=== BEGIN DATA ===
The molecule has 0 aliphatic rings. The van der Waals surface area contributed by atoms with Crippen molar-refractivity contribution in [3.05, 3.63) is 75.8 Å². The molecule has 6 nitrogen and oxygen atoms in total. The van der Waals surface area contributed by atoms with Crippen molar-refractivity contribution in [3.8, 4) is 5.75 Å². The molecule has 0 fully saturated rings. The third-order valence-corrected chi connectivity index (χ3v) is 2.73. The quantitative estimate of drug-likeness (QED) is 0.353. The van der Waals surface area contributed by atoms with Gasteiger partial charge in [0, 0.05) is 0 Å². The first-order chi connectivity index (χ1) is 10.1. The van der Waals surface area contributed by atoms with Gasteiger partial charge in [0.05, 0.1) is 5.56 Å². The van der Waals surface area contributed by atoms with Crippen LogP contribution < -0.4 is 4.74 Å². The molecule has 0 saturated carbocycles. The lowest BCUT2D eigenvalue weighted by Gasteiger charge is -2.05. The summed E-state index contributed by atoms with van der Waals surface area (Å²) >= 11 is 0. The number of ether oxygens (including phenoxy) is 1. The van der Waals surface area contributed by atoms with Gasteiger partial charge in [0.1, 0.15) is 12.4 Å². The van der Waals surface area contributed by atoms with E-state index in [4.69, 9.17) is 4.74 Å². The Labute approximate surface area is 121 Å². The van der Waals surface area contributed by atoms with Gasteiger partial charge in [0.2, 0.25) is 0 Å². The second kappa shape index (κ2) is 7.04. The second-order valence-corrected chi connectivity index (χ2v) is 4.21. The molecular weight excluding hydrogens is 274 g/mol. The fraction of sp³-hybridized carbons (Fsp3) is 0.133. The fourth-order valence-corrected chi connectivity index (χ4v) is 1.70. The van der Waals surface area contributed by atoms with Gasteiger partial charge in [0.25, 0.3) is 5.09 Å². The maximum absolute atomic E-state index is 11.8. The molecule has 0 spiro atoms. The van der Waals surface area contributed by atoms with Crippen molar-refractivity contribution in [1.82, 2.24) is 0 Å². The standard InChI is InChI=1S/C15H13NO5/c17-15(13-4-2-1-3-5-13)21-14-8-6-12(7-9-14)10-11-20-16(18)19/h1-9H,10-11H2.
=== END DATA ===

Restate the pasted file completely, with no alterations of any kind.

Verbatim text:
The molecule has 0 aliphatic rings. The van der Waals surface area contributed by atoms with Crippen molar-refractivity contribution in [3.05, 3.63) is 75.8 Å². The molecule has 6 nitrogen and oxygen atoms in total. The van der Waals surface area contributed by atoms with Crippen molar-refractivity contribution in [3.8, 4) is 5.75 Å². The molecule has 0 fully saturated rings. The third-order valence-corrected chi connectivity index (χ3v) is 2.73. The quantitative estimate of drug-likeness (QED) is 0.353. The van der Waals surface area contributed by atoms with Gasteiger partial charge in [0, 0.05) is 0 Å². The first-order chi connectivity index (χ1) is 10.1. The van der Waals surface area contributed by atoms with Gasteiger partial charge in [0.05, 0.1) is 5.56 Å². The van der Waals surface area contributed by atoms with Crippen LogP contribution < -0.4 is 4.74 Å². The molecule has 0 saturated carbocycles. The lowest BCUT2D eigenvalue weighted by Gasteiger charge is -2.05. The summed E-state index contributed by atoms with van der Waals surface area (Å²) >= 11 is 0. The number of ether oxygens (including phenoxy) is 1. The van der Waals surface area contributed by atoms with Gasteiger partial charge in [0.1, 0.15) is 12.4 Å². The van der Waals surface area contributed by atoms with E-state index in [4.69, 9.17) is 4.74 Å². The Labute approximate surface area is 121 Å². The van der Waals surface area contributed by atoms with Gasteiger partial charge in [0.2, 0.25) is 0 Å². The second kappa shape index (κ2) is 7.04. The second-order valence-corrected chi connectivity index (χ2v) is 4.21. The molecular weight excluding hydrogens is 274 g/mol. The fraction of sp³-hybridized carbons (Fsp3) is 0.133. The fourth-order valence-corrected chi connectivity index (χ4v) is 1.70. The van der Waals surface area contributed by atoms with Gasteiger partial charge in [0.25, 0.3) is 5.09 Å². The maximum absolute atomic E-state index is 11.8. The molecule has 0 spiro atoms. The van der Waals surface area contributed by atoms with Crippen molar-refractivity contribution in [1.82, 2.24) is 0 Å². The standard InChI is InChI=1S/C15H13NO5/c17-15(13-4-2-1-3-5-13)21-14-8-6-12(7-9-14)10-11-20-16(18)19/h1-9H,10-11H2.